There is a rising tide of voices calling for the re-introduction of the Zimbabwean dollar as Zimbabwe’s monetary unit.
Opinion by Itai Zimunya
A cult of self-praising pseudo-pan Africanist scholars lead in arguing that the Zimbabwe dollar must come back to re-establish Zimbabwe’s financial sovereignty since the US dollar is technically not a Zimbabwean or African currency.
They write long articles which to some extent infect Zimbabweans with wrong medications.
Positively, the monetary authorities in Zimbabwe through the Reserve Bank of Zimbabwe (RBZ) argue that the economic fundamentals in Zimbabwe currently do not yet favour the return or re-creation of a Zimbabwean currency.
This article seeks to expand that Zimdollar debate and highlight the economic fundamentals around money and its role in an economy with Zimbabwe as the focal point. In general, the article strongly disagrees with the un-economic “sensationomics” propounded by Tafataona Mahoso and his kind.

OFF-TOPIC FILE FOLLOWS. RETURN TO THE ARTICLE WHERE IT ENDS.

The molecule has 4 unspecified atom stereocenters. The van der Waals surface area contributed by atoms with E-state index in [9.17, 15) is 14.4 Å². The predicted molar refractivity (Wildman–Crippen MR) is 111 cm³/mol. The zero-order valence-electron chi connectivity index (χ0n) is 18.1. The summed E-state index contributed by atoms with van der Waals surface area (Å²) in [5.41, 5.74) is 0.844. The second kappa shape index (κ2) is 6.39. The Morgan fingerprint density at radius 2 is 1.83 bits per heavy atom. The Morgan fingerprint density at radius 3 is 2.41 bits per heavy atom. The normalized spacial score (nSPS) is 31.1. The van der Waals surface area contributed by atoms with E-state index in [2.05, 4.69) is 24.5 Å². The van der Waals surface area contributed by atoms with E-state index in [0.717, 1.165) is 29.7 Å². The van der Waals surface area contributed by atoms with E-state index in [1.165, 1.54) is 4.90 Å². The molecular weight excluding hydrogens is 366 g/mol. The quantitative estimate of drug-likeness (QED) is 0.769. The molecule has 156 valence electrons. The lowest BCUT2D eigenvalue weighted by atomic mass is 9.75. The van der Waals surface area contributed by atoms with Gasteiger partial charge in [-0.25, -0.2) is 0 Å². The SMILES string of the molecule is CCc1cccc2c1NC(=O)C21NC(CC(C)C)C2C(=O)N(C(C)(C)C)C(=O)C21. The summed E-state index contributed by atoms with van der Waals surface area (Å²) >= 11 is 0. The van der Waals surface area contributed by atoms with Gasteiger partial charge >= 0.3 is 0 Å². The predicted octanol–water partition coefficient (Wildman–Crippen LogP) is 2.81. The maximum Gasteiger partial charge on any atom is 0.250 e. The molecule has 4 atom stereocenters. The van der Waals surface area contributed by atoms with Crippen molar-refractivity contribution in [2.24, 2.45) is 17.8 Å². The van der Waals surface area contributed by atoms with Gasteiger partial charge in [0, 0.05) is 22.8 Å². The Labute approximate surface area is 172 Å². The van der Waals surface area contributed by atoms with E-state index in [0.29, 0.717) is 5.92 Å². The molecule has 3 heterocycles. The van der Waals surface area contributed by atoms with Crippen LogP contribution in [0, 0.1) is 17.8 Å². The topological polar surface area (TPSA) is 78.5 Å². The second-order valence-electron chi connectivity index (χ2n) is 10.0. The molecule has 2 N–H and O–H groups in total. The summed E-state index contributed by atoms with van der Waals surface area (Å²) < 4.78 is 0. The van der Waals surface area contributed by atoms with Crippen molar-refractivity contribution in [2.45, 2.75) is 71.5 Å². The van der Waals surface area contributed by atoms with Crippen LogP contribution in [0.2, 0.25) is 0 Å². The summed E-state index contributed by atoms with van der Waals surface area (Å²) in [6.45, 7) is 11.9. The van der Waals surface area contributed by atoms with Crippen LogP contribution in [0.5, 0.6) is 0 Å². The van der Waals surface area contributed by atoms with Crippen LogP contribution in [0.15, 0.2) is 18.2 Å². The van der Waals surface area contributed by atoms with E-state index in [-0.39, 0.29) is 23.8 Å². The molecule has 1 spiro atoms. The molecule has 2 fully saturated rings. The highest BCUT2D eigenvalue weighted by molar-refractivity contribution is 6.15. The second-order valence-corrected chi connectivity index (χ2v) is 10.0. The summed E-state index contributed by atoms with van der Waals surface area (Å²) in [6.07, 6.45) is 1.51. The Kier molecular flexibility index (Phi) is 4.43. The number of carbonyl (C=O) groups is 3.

Basically, it is important to engage in this debate using tangible and simple analysis based on principles of economics and not recycled political mythologies that always see the shadows of Britain and imperialism in all challenges confronting Zimbabwe.
Firstly, it is important to demystify the technocracy of monetary economics by simply defining money, share its characteristics and re-state its uses.
Economists generally agree that “money” is anything that is generally accepted as payment for goods and services and repayment of debts. It is a medium of exchange which can clear past and present obligations. Land, cattle, maize, platinum, ideas, Victoria Falls, the Rand, the US dollar, are all forms of money.
However, because it is practically impossible to always use “hard assets/money” to exchange or buy goods and services, the globally accepted currency is one that is defined by bank notes and coins, often referred to as “liquid asset/money” (because it’s easier to carry and move around).
Therefore, money is often defined in terms of the three functions or services that it provides. Money serves as a medium of exchange, as a store of value, and as a unit of account.